Twenty-seven people infected with COVID-19 were reported dead on Wednesday — the most recorded in a single day in Wisconsin since the coronavirus pandemic hit the state six months ago.
The grim milestone came as the state also reported another record number of hospitalizations and 2,300 more people infected with the virus.
Much of Wisconsin is now considered a “red zone” for COVID-19 infections, according to the latest White House Coronavirus Task Force report on the state’s situation.
But that designation by his own task force isn’t stopping President Donald Trump from holding rallies in two of Wisconsin’s hardest hit cities this weekend, concerning public health officials about what effect the gatherings of thousands will have on Green Bay and La Crosse.
Green Bay Mayor Eric Genrich, a Democrat who supports former Vice President Joe Biden, said he hopes Trump will enforce strict rules on safety precautions to prevent even further spread of the virus in an area where at least one hospital is nearly at capacity.
“Based on some of his other recent activities, that might not be the case and that’s unfortunate,” Genrich said. Genrich did not say whether he asked the campaign to cancel the rally.
One person who attended a Trump rally in Oshkosh on Aug. 17 later tested positive for coronavirus, according to the Department of Health Services, but the person reported other possible exposures, too, so health officials can’t say the event caused that case.
No confirmed cases have been tied to the president’s Sept. 18 rally in Mosinee, a department spokeswoman said.
Other metro areas the White House report categorized in the red zone are Appleton, Oshkosh-Neenah, Fond du Lac, Stevens Point, Wausau-Weston, Manitowoc, Shawano, Watertown-Fort Atkinson, Menomonie and Marinette.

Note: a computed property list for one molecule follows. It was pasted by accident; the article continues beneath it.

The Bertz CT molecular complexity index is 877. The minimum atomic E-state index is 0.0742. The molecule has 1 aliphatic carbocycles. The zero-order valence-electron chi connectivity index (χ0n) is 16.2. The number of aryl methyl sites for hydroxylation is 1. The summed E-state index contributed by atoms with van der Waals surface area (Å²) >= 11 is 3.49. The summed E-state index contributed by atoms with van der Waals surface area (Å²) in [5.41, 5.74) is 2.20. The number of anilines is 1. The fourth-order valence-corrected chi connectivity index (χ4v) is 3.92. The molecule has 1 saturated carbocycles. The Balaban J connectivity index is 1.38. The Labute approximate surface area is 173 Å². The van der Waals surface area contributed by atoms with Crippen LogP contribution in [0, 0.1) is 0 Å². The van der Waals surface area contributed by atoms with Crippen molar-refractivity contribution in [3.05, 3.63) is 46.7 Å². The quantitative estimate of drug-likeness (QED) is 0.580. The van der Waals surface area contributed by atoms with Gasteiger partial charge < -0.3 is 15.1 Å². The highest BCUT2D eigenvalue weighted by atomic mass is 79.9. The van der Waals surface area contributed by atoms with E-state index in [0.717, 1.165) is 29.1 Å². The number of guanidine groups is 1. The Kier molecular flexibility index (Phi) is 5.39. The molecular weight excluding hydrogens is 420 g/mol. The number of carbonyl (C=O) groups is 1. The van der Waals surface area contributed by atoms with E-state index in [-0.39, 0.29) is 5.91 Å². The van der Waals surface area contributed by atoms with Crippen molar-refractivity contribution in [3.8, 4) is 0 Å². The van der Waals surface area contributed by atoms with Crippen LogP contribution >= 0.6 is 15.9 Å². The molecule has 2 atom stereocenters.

The White House task force recommended that officials in Wisconsin should, to “the maximal degree possible, increase social distancing mitigation measures until cases decline, including through supporting local authorities to pass and enforce mitigation measures.”
The Saturday rallies will be held largely outdoors in airport hangars, but Trump’s recent airport rallies have featured thousands of people standing close together, few of them in masks.
State health officials reported another 2,319 new coronavirus cases Wednesday, while 9,473 people tested negative.
The number of hospitalizations and deaths linked to the coronavirus pandemic had previously remained relatively flat, even as the number of cases increased. But more recently, hospitalizations and deaths have also been spiking.
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Wednesday was only the second time since the pandemic began that the state reported more than 20 coronavirus deaths in a single day. The previous record was set May 27, when 22 people were reported to have died after contracting COVID-19. The state’s total death toll is 1,327.
News of nearly 100 more hospitalizations — with 91 more people hospitalized since Tuesday — came as Wisconsin hospitals were already warning that they were filling up quickly.
As of Wednesday, there were 683 people hospitalized with coronavirus, according to the Wisconsin Hospital Association.
Citing that growth in cases across Wisconsin and the recent death of a Green Bay-area teacher, teachers’ unions in the state’s largest urban school districts called on Health Services Secretary Andrea Palm on Wednesday to order all schools to move to virtual instruction until community spread of the virus is contained.
The unions, representing teachers in Milwaukee, Madison, Racine, Kenosha and Green Bay, have been urging Gov. Tony Evers and Palm since July to prohibit in-person instruction for all schools — public, private and universities — in the midst of the pandemic, arguing it is unsafe.
They reiterated their demands Wednesday, specifically calling out Palm who they note has the authority to close schools for health and safety reasons.
Evers suggested Tuesday he is not considering another closure order for schools. On Wednesday he urged mask wearing and fewer outings.
“COVID-19 is not slowing down. We have to get this virus under control, and we cannot do that if folks continue to go about their lives as usual,” Evers said in a statement. “We need Wisconsinites to wear a mask if they have to go out, but right now, the bottom line is that we need folks to stay home.”
Annysa Johnson of the Milwaukee Journal Sentinel and Haley BeMiller of the Green Bay Press-Gazette contributed to this report.